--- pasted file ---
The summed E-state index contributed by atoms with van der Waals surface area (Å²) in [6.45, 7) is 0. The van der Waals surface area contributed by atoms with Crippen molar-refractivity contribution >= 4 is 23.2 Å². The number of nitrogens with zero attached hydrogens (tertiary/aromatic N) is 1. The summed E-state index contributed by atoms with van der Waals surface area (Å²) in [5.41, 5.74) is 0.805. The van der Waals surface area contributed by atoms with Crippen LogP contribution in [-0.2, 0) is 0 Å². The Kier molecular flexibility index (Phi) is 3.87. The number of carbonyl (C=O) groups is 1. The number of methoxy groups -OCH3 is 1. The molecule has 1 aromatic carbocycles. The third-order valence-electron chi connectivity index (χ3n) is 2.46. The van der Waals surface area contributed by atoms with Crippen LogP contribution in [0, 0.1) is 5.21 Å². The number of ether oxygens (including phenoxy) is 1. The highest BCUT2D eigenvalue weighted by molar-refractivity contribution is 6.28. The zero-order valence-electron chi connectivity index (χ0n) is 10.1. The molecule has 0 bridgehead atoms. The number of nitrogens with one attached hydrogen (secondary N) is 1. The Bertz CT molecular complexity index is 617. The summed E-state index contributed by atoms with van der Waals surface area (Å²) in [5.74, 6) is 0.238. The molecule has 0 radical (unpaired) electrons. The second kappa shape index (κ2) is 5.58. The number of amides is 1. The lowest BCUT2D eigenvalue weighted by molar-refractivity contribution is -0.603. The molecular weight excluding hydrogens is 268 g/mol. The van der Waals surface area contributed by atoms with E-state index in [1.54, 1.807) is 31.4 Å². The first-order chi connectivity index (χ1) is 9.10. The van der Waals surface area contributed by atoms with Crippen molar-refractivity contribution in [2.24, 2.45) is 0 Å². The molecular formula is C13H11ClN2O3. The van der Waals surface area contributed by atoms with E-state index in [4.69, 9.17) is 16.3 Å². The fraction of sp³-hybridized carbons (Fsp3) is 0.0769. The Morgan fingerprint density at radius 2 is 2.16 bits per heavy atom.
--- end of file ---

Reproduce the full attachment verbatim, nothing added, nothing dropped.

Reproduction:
The summed E-state index contributed by atoms with van der Waals surface area (Å²) in [6.45, 7) is 0. The van der Waals surface area contributed by atoms with Crippen molar-refractivity contribution >= 4 is 23.2 Å². The number of nitrogens with zero attached hydrogens (tertiary/aromatic N) is 1. The summed E-state index contributed by atoms with van der Waals surface area (Å²) in [5.41, 5.74) is 0.805. The van der Waals surface area contributed by atoms with Crippen LogP contribution in [-0.2, 0) is 0 Å². The Kier molecular flexibility index (Phi) is 3.87. The number of carbonyl (C=O) groups is 1. The number of methoxy groups -OCH3 is 1. The molecule has 1 aromatic carbocycles. The third-order valence-electron chi connectivity index (χ3n) is 2.46. The van der Waals surface area contributed by atoms with Crippen LogP contribution in [0, 0.1) is 5.21 Å². The number of ether oxygens (including phenoxy) is 1. The highest BCUT2D eigenvalue weighted by molar-refractivity contribution is 6.28. The zero-order valence-electron chi connectivity index (χ0n) is 10.1. The molecule has 0 bridgehead atoms. The number of nitrogens with one attached hydrogen (secondary N) is 1. The Bertz CT molecular complexity index is 617. The summed E-state index contributed by atoms with van der Waals surface area (Å²) in [5.74, 6) is 0.238. The molecule has 0 radical (unpaired) electrons. The second kappa shape index (κ2) is 5.58. The number of amides is 1. The lowest BCUT2D eigenvalue weighted by molar-refractivity contribution is -0.603. The molecular weight excluding hydrogens is 268 g/mol. The van der Waals surface area contributed by atoms with E-state index in [1.54, 1.807) is 31.4 Å². The first-order chi connectivity index (χ1) is 9.10. The van der Waals surface area contributed by atoms with Crippen molar-refractivity contribution in [2.24, 2.45) is 0 Å². The molecular formula is C13H11ClN2O3. The van der Waals surface area contributed by atoms with E-state index in [4.69, 9.17) is 16.3 Å². The fraction of sp³-hybridized carbons (Fsp3) is 0.0769. The Morgan fingerprint density at radius 2 is 2.16 bits per heavy atom.